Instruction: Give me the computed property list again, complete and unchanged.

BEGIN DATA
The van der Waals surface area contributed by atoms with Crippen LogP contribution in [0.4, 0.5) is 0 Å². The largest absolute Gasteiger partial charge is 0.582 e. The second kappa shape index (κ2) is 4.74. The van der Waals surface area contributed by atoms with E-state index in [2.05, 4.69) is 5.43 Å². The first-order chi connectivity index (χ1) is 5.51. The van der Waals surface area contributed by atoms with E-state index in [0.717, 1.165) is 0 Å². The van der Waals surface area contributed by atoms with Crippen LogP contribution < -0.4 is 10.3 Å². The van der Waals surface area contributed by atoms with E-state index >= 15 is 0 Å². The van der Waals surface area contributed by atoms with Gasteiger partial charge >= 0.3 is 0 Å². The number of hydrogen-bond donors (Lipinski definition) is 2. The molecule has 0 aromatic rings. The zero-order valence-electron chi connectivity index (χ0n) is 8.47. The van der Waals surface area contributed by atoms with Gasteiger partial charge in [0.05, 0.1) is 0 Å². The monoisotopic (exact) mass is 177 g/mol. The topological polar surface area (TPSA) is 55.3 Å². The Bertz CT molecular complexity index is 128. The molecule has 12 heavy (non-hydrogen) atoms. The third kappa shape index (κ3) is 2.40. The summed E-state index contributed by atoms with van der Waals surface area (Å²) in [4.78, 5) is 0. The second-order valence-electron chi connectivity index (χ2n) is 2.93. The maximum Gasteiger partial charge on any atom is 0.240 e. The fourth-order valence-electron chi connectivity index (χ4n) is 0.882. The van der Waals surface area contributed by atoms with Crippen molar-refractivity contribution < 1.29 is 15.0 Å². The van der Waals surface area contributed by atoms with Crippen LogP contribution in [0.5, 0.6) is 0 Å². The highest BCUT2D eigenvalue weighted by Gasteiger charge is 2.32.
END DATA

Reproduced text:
The van der Waals surface area contributed by atoms with Crippen LogP contribution in [0.4, 0.5) is 0 Å². The largest absolute Gasteiger partial charge is 0.582 e. The second kappa shape index (κ2) is 4.74. The van der Waals surface area contributed by atoms with E-state index in [2.05, 4.69) is 5.43 Å². The first-order chi connectivity index (χ1) is 5.51. The van der Waals surface area contributed by atoms with E-state index in [0.717, 1.165) is 0 Å². The van der Waals surface area contributed by atoms with Crippen LogP contribution < -0.4 is 10.3 Å². The van der Waals surface area contributed by atoms with E-state index >= 15 is 0 Å². The van der Waals surface area contributed by atoms with Gasteiger partial charge >= 0.3 is 0 Å². The number of hydrogen-bond donors (Lipinski definition) is 2. The molecule has 0 aromatic rings. The zero-order valence-electron chi connectivity index (χ0n) is 8.47. The van der Waals surface area contributed by atoms with Gasteiger partial charge in [0.05, 0.1) is 0 Å². The monoisotopic (exact) mass is 177 g/mol. The topological polar surface area (TPSA) is 55.3 Å². The Bertz CT molecular complexity index is 128. The molecule has 12 heavy (non-hydrogen) atoms. The third kappa shape index (κ3) is 2.40. The summed E-state index contributed by atoms with van der Waals surface area (Å²) in [4.78, 5) is 0. The second-order valence-electron chi connectivity index (χ2n) is 2.93. The maximum Gasteiger partial charge on any atom is 0.240 e. The fourth-order valence-electron chi connectivity index (χ4n) is 0.882. The van der Waals surface area contributed by atoms with Crippen molar-refractivity contribution < 1.29 is 15.0 Å². The van der Waals surface area contributed by atoms with Crippen LogP contribution in [0.5, 0.6) is 0 Å². The highest BCUT2D eigenvalue weighted by Gasteiger charge is 2.32.